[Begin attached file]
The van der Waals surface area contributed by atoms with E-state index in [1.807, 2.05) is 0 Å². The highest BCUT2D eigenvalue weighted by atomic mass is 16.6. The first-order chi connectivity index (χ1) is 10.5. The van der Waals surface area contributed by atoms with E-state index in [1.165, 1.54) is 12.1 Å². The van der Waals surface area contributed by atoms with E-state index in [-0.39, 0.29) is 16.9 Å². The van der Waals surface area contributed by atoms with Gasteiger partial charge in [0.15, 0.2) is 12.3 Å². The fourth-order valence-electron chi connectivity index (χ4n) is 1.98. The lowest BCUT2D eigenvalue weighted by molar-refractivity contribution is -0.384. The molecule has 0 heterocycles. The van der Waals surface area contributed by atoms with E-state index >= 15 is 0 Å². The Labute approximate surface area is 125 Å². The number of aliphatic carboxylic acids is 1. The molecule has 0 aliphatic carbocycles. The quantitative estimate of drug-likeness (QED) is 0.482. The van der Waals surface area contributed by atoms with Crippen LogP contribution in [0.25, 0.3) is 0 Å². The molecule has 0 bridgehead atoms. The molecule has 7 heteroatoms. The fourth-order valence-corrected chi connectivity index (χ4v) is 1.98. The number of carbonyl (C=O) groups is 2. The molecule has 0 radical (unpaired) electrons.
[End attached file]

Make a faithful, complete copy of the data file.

The van der Waals surface area contributed by atoms with E-state index in [1.807, 2.05) is 0 Å². The highest BCUT2D eigenvalue weighted by atomic mass is 16.6. The first-order chi connectivity index (χ1) is 10.5. The van der Waals surface area contributed by atoms with E-state index in [1.165, 1.54) is 12.1 Å². The van der Waals surface area contributed by atoms with E-state index in [-0.39, 0.29) is 16.9 Å². The van der Waals surface area contributed by atoms with Gasteiger partial charge in [0.15, 0.2) is 12.3 Å². The fourth-order valence-electron chi connectivity index (χ4n) is 1.98. The lowest BCUT2D eigenvalue weighted by molar-refractivity contribution is -0.384. The molecule has 0 heterocycles. The van der Waals surface area contributed by atoms with E-state index >= 15 is 0 Å². The Labute approximate surface area is 125 Å². The number of aliphatic carboxylic acids is 1. The molecule has 0 aliphatic carbocycles. The quantitative estimate of drug-likeness (QED) is 0.482. The van der Waals surface area contributed by atoms with Crippen LogP contribution in [0.25, 0.3) is 0 Å². The molecule has 0 bridgehead atoms. The molecule has 7 heteroatoms. The fourth-order valence-corrected chi connectivity index (χ4v) is 1.98. The number of carbonyl (C=O) groups is 2. The molecule has 0 radical (unpaired) electrons.